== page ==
In fairness to the last Government, they did include a provision in the legislation which gave tenants some incentive to look for cheaper accommodation, allowing tenants to keep up to £15 a week of the allowance if they secured a rent below the LHA rate. The effect of this was simply to lower slightly the “floor” that the LHA placed under rents across the BMRAs. This was estimated to cost £160 million in 2008/09 and Labour proposed to scrap it, cue much howling from the social housing lobby about how this would impoverish people. In fact, it would be far better to retain a similar provision, but remove the £15 limit.
Instead of the small and limited amount of “cash-back” on offer, we should introduce a “shared saving” provision, where tenants who secure a tenancy below the LHA maximum get to keep 50% of the difference, irrespective of how large the saving. This would provide a much better incentive to tenants to shop around and it would allow them to do what everybody does when choosing where to live, ie, trade off between cost, distance to work, travel time and local facilities. It would also keep a constant downward pressure on rents as a large part of the market would have a financial incentive in seeking and/or negotiating lower rates.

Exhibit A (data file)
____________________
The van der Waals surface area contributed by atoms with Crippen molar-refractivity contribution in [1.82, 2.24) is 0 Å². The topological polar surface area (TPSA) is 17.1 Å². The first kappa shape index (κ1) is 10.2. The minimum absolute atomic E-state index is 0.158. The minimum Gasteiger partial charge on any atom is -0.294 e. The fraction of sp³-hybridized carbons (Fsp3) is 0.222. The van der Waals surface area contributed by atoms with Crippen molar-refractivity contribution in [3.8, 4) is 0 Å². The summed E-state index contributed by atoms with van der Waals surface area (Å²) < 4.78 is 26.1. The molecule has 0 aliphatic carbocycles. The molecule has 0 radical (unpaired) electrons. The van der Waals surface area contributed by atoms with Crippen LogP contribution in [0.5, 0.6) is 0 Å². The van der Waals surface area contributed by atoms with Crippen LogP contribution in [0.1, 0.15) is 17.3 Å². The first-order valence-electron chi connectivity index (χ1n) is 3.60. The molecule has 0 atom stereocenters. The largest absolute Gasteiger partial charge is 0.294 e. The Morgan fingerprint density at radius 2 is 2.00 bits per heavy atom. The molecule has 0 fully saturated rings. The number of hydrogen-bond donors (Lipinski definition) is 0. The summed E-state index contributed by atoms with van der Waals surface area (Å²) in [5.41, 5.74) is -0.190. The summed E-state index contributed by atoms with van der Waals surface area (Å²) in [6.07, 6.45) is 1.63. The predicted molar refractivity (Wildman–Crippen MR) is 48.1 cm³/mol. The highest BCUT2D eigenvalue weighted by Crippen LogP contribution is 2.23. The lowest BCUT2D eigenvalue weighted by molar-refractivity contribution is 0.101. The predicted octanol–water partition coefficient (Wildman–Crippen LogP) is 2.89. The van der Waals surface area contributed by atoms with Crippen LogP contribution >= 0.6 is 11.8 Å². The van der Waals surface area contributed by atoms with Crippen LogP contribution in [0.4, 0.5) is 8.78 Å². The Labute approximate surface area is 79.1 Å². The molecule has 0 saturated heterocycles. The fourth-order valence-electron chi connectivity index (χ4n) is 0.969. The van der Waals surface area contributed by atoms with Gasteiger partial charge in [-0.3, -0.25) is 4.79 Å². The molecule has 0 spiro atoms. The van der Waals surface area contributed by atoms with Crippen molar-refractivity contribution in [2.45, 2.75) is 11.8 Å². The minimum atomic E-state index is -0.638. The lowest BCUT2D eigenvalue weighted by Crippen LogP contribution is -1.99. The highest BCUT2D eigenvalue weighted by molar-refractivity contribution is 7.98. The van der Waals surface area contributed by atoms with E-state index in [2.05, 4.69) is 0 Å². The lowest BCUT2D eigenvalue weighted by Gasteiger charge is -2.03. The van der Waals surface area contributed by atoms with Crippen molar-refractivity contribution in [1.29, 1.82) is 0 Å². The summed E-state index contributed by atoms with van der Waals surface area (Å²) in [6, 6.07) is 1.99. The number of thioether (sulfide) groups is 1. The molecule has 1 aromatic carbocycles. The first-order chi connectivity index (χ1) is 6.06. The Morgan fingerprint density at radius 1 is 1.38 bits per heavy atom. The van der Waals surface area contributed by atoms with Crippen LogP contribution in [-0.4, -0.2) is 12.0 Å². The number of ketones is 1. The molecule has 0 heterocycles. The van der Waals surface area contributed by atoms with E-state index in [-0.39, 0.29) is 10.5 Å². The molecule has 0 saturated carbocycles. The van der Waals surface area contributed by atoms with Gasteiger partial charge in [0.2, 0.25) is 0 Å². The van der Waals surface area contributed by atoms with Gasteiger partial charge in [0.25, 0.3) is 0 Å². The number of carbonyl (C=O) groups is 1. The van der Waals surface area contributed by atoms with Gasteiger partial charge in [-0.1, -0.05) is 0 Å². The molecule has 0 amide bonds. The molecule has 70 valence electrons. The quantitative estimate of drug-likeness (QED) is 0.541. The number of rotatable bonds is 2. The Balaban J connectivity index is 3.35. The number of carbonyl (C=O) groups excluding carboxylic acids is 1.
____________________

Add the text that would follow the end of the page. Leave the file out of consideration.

Now, one argument made for LHA rates which exceeded local market rates was that landlords needed an incentive to let to people on Housing Benefit. I agree that there is a stigma associated with this, with many landlords were unwilling to let to benefit claimants, and that this was made worse by parallel provisions to pay LHA to tenants who were then responsible for paying their landlords. Some landlords refused to continue letting on this basis, fearing they would not get paid, but we should not reverse this as it would do nothing to address the stigma effect or to build a sense of personal responsibility amongst tenants. In fact, the number of private tenants has risen by 250,000 in the last two years, though I accept that it is hard to strip out the effects of recession from those figures.